The world listens to you, did you know that?  "Special needs" parents (ironically, though this particular order of words seems to imply that the parents themselves have special needs, actual disabled parents, parents who have disabilities themselves, are often threatened with having their children taken away, because it is presumed that no one with a disability can possibly take care of a child) are often treated as saints for "putting up with" us.  "Special needs children" are regarded as "special gifts from God", which makes those who raise us some sort of Messiahs, humble servants of God.  It makes parents of children with disabilities larger than life figures, and just like our society's fervent fascination with the exploits of celebrities, we always love to hang on the coattails of those who are larger than life, cling to their every word.  Though disabled people themselves are often assumed to have triumphed over tragedy, sadly incompetence is presumed far more often than competence.  We then turn to the people who love these inanimate pieces of tragic inspiration, the people who are good and pure enough to raise them, their parents.  And who doesn't love a feel-good inspiration story?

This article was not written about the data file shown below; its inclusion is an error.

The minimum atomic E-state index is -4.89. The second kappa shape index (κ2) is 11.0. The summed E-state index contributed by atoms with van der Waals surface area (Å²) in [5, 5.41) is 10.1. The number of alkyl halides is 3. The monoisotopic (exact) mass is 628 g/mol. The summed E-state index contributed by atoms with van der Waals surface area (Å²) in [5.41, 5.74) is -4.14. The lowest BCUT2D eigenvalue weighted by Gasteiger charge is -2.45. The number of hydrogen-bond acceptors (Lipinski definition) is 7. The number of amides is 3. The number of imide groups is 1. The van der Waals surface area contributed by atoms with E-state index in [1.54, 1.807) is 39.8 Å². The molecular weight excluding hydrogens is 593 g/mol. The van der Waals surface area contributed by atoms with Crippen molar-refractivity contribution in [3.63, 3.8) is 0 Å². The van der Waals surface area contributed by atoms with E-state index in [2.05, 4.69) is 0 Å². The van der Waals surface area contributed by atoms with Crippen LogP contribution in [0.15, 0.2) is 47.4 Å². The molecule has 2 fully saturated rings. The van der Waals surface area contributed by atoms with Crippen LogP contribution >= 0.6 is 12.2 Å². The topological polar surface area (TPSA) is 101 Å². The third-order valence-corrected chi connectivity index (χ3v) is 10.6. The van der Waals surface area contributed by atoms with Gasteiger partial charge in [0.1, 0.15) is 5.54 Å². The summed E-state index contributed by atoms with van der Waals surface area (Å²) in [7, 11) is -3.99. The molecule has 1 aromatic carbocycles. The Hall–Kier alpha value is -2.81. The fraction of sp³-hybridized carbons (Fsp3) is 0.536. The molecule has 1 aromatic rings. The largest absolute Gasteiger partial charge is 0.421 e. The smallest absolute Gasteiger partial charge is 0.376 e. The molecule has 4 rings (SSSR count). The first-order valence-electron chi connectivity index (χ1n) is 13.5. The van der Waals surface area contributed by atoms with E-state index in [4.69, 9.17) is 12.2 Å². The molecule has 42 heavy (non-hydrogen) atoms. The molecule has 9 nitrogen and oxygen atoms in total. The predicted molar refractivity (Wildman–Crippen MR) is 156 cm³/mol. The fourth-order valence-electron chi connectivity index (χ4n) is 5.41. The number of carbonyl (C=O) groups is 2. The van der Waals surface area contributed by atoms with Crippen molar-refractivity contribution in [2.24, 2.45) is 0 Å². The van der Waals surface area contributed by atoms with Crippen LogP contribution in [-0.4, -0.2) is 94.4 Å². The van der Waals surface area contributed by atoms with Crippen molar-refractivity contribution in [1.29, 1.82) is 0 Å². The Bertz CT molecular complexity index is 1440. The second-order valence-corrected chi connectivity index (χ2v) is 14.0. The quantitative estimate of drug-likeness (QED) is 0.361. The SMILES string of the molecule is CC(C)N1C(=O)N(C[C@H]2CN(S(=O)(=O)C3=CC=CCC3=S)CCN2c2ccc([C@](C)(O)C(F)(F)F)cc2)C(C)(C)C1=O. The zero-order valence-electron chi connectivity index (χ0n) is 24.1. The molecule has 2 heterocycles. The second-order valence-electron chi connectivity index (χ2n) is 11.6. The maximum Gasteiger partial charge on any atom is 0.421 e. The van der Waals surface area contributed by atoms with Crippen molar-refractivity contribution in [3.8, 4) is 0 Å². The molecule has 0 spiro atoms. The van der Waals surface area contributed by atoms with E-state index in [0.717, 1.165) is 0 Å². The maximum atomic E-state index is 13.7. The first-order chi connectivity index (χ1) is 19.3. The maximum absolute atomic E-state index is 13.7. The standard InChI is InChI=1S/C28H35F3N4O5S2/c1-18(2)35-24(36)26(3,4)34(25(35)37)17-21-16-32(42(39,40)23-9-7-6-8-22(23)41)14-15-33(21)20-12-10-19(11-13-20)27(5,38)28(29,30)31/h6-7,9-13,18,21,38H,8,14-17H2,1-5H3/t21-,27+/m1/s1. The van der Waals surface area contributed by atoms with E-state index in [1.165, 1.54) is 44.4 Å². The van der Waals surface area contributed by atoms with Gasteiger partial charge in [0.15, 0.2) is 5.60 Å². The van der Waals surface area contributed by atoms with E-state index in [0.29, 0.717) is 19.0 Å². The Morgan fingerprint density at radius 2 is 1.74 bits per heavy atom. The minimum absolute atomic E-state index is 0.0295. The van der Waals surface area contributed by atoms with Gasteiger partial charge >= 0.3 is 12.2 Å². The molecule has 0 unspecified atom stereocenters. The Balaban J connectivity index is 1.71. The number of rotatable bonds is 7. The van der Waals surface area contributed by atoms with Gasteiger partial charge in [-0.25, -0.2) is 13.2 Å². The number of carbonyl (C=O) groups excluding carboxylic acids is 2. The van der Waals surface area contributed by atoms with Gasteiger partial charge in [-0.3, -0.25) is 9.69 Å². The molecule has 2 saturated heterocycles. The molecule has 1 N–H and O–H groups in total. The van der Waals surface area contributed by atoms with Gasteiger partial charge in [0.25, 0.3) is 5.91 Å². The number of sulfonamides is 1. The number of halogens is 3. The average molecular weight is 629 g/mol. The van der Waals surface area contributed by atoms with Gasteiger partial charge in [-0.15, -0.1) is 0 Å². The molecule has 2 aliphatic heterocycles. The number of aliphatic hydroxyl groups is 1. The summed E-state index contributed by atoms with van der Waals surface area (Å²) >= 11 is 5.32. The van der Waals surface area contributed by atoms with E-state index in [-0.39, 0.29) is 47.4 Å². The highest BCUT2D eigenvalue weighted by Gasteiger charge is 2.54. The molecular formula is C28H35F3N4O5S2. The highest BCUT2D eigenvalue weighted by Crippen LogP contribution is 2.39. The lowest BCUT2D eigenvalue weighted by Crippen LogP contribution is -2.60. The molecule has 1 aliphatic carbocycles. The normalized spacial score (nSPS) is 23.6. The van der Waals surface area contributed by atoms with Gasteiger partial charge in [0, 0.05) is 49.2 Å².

So when you turn to the public airwaves and say that children like us are broken, are unlucky, that we have monsters in our brains, people listen.  And they internalize those narratives.  It's words like those that paint us as burdens, as lesser than nondisabled, "normal" children our age.  It's words like those that convince people that it's okay to subject their children to dangerous, untested treatment methods in a futile attempt for a cure. It's words like these that indoctrinate people into having sympathy for parents who murdered their children.  Because these words all give the impression that life with a disability is not really living at all.  Whether or not that was your intention when you thought those words, when you spoke them, when you put them out there for all to see, that's the impact your words have.  Intent is not magic, and your choice of words means everything.

There is blood on your hands.  You might want to clean that up.  Now that you know you have a permanent place on the stage of life and disability, it is up to you what you want to do with it.  You can either use your words to fuel intolerance, or to fuel acceptance.

Your choice.

Thursday, July 11, 2013

The Opposite of Jealousy is Love

Dear Mom,
Dear Dad,
Dear Mommy, and Daddy
Mama, and Papa